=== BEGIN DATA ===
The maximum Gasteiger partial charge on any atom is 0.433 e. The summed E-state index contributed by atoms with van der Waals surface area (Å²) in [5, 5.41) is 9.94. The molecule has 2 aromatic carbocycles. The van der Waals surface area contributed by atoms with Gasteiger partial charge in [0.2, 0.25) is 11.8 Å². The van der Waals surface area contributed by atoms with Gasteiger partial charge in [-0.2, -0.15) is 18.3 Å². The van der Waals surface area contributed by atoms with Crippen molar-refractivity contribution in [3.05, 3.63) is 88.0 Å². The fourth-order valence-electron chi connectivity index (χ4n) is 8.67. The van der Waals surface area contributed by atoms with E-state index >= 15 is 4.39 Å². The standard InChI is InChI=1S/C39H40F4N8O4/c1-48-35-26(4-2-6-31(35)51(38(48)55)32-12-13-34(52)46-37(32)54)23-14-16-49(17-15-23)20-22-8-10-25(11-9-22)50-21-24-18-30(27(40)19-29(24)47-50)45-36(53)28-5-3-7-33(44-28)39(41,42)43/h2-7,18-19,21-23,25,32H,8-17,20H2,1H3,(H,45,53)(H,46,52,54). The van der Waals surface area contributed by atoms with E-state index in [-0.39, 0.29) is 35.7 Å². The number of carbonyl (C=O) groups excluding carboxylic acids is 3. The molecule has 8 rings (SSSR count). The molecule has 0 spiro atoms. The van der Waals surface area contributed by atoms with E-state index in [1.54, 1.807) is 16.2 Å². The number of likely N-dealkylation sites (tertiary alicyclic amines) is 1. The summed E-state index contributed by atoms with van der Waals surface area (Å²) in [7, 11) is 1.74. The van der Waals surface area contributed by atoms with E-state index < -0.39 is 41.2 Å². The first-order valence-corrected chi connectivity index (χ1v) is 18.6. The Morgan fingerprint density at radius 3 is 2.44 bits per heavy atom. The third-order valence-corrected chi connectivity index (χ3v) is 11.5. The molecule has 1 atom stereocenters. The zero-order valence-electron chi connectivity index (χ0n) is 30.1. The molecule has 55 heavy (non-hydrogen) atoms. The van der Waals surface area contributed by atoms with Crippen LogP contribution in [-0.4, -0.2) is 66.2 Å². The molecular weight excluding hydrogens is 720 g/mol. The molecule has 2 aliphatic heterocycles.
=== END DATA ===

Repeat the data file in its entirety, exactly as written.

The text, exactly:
The maximum Gasteiger partial charge on any atom is 0.433 e. The summed E-state index contributed by atoms with van der Waals surface area (Å²) in [5, 5.41) is 9.94. The molecule has 2 aromatic carbocycles. The van der Waals surface area contributed by atoms with Gasteiger partial charge in [0.2, 0.25) is 11.8 Å². The van der Waals surface area contributed by atoms with Gasteiger partial charge in [-0.2, -0.15) is 18.3 Å². The van der Waals surface area contributed by atoms with Crippen molar-refractivity contribution in [3.05, 3.63) is 88.0 Å². The fourth-order valence-electron chi connectivity index (χ4n) is 8.67. The van der Waals surface area contributed by atoms with E-state index >= 15 is 4.39 Å². The standard InChI is InChI=1S/C39H40F4N8O4/c1-48-35-26(4-2-6-31(35)51(38(48)55)32-12-13-34(52)46-37(32)54)23-14-16-49(17-15-23)20-22-8-10-25(11-9-22)50-21-24-18-30(27(40)19-29(24)47-50)45-36(53)28-5-3-7-33(44-28)39(41,42)43/h2-7,18-19,21-23,25,32H,8-17,20H2,1H3,(H,45,53)(H,46,52,54). The van der Waals surface area contributed by atoms with E-state index in [-0.39, 0.29) is 35.7 Å². The number of carbonyl (C=O) groups excluding carboxylic acids is 3. The molecule has 8 rings (SSSR count). The molecule has 0 spiro atoms. The van der Waals surface area contributed by atoms with E-state index in [1.54, 1.807) is 16.2 Å². The number of likely N-dealkylation sites (tertiary alicyclic amines) is 1. The summed E-state index contributed by atoms with van der Waals surface area (Å²) in [7, 11) is 1.74. The van der Waals surface area contributed by atoms with E-state index < -0.39 is 41.2 Å². The first-order valence-corrected chi connectivity index (χ1v) is 18.6. The Morgan fingerprint density at radius 3 is 2.44 bits per heavy atom. The third-order valence-corrected chi connectivity index (χ3v) is 11.5. The molecule has 1 atom stereocenters. The zero-order valence-electron chi connectivity index (χ0n) is 30.1. The molecule has 55 heavy (non-hydrogen) atoms. The van der Waals surface area contributed by atoms with Crippen LogP contribution in [-0.4, -0.2) is 66.2 Å². The molecular weight excluding hydrogens is 720 g/mol. The molecule has 2 aliphatic heterocycles.